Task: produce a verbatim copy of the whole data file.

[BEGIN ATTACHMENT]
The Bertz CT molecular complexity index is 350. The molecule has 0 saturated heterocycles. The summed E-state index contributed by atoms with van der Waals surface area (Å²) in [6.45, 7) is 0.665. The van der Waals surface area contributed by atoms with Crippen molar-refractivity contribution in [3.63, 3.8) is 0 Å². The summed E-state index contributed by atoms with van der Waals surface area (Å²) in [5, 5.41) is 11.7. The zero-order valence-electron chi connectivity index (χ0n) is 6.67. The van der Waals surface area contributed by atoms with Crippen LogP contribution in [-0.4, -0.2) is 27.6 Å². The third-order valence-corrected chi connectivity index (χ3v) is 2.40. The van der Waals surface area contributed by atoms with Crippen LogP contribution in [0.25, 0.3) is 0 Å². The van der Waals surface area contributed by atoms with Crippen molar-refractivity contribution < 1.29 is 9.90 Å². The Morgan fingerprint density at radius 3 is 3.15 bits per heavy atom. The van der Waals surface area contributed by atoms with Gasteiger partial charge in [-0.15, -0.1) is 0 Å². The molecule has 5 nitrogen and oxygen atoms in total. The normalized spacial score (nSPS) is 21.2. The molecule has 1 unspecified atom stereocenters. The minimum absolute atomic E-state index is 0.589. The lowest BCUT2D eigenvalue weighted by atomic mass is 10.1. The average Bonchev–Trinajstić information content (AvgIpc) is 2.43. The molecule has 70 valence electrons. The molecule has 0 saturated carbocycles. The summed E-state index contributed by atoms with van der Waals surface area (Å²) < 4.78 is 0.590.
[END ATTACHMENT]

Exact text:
The Bertz CT molecular complexity index is 350. The molecule has 0 saturated heterocycles. The summed E-state index contributed by atoms with van der Waals surface area (Å²) in [6.45, 7) is 0.665. The van der Waals surface area contributed by atoms with Crippen molar-refractivity contribution in [3.63, 3.8) is 0 Å². The summed E-state index contributed by atoms with van der Waals surface area (Å²) in [5, 5.41) is 11.7. The zero-order valence-electron chi connectivity index (χ0n) is 6.67. The van der Waals surface area contributed by atoms with Crippen LogP contribution in [-0.4, -0.2) is 27.6 Å². The third-order valence-corrected chi connectivity index (χ3v) is 2.40. The van der Waals surface area contributed by atoms with Crippen LogP contribution in [0.25, 0.3) is 0 Å². The van der Waals surface area contributed by atoms with Crippen molar-refractivity contribution < 1.29 is 9.90 Å². The Morgan fingerprint density at radius 3 is 3.15 bits per heavy atom. The van der Waals surface area contributed by atoms with Gasteiger partial charge in [-0.15, -0.1) is 0 Å². The molecule has 5 nitrogen and oxygen atoms in total. The normalized spacial score (nSPS) is 21.2. The molecule has 1 unspecified atom stereocenters. The minimum absolute atomic E-state index is 0.589. The lowest BCUT2D eigenvalue weighted by atomic mass is 10.1. The average Bonchev–Trinajstić information content (AvgIpc) is 2.43. The molecule has 70 valence electrons. The molecule has 0 saturated carbocycles. The summed E-state index contributed by atoms with van der Waals surface area (Å²) < 4.78 is 0.590.